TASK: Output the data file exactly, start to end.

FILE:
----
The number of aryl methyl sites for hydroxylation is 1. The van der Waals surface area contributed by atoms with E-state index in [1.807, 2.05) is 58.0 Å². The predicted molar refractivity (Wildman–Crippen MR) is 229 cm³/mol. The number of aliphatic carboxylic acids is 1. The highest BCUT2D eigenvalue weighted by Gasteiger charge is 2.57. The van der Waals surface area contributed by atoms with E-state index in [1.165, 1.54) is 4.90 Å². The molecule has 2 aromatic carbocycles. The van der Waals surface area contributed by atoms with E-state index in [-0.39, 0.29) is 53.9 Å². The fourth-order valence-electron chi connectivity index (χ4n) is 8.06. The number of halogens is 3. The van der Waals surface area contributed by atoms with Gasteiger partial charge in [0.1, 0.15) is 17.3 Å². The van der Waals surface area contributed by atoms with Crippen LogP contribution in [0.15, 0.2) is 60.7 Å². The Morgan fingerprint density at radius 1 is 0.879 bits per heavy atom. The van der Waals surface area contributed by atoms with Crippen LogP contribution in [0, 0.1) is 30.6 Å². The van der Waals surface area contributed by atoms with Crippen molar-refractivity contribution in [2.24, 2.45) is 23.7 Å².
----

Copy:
The number of aryl methyl sites for hydroxylation is 1. The van der Waals surface area contributed by atoms with E-state index in [1.807, 2.05) is 58.0 Å². The predicted molar refractivity (Wildman–Crippen MR) is 229 cm³/mol. The number of aliphatic carboxylic acids is 1. The highest BCUT2D eigenvalue weighted by Gasteiger charge is 2.57. The van der Waals surface area contributed by atoms with E-state index in [1.165, 1.54) is 4.90 Å². The molecule has 2 aromatic carbocycles. The van der Waals surface area contributed by atoms with E-state index in [-0.39, 0.29) is 53.9 Å². The fourth-order valence-electron chi connectivity index (χ4n) is 8.06. The number of halogens is 3. The van der Waals surface area contributed by atoms with Gasteiger partial charge in [0.1, 0.15) is 17.3 Å². The van der Waals surface area contributed by atoms with Crippen LogP contribution in [0.15, 0.2) is 60.7 Å². The Morgan fingerprint density at radius 1 is 0.879 bits per heavy atom. The van der Waals surface area contributed by atoms with Crippen LogP contribution in [0, 0.1) is 30.6 Å². The van der Waals surface area contributed by atoms with Crippen molar-refractivity contribution in [2.24, 2.45) is 23.7 Å².